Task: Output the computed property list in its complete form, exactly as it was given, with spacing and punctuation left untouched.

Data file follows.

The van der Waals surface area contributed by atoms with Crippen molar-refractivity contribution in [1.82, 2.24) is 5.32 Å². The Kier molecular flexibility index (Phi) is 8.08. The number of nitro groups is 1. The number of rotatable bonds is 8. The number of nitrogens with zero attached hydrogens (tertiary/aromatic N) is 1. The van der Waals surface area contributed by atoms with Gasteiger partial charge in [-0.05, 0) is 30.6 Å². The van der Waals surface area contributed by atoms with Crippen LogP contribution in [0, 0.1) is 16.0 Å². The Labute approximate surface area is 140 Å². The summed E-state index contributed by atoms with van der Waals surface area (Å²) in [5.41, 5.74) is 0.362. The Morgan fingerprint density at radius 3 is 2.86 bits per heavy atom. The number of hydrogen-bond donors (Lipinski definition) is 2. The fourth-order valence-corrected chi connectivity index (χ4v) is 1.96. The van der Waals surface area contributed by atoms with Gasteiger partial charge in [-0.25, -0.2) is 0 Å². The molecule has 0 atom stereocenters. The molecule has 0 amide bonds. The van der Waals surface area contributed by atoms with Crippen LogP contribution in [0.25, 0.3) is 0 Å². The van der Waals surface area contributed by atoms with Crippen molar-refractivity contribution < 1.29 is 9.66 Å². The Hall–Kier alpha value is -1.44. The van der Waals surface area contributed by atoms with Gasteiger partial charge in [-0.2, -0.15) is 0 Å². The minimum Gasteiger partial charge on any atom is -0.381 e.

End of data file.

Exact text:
The van der Waals surface area contributed by atoms with Crippen molar-refractivity contribution in [1.82, 2.24) is 5.32 Å². The Kier molecular flexibility index (Phi) is 8.08. The number of nitro groups is 1. The number of rotatable bonds is 8. The number of nitrogens with zero attached hydrogens (tertiary/aromatic N) is 1. The van der Waals surface area contributed by atoms with Gasteiger partial charge in [-0.05, 0) is 30.6 Å². The van der Waals surface area contributed by atoms with Crippen LogP contribution in [0, 0.1) is 16.0 Å². The Labute approximate surface area is 140 Å². The summed E-state index contributed by atoms with van der Waals surface area (Å²) in [5.41, 5.74) is 0.362. The Morgan fingerprint density at radius 3 is 2.86 bits per heavy atom. The number of hydrogen-bond donors (Lipinski definition) is 2. The fourth-order valence-corrected chi connectivity index (χ4v) is 1.96. The van der Waals surface area contributed by atoms with Gasteiger partial charge in [-0.25, -0.2) is 0 Å². The molecule has 0 atom stereocenters. The molecule has 0 amide bonds. The van der Waals surface area contributed by atoms with Crippen LogP contribution in [0.25, 0.3) is 0 Å². The van der Waals surface area contributed by atoms with Crippen molar-refractivity contribution < 1.29 is 9.66 Å². The Hall–Kier alpha value is -1.44. The van der Waals surface area contributed by atoms with Gasteiger partial charge in [-0.2, -0.15) is 0 Å². The minimum Gasteiger partial charge on any atom is -0.381 e.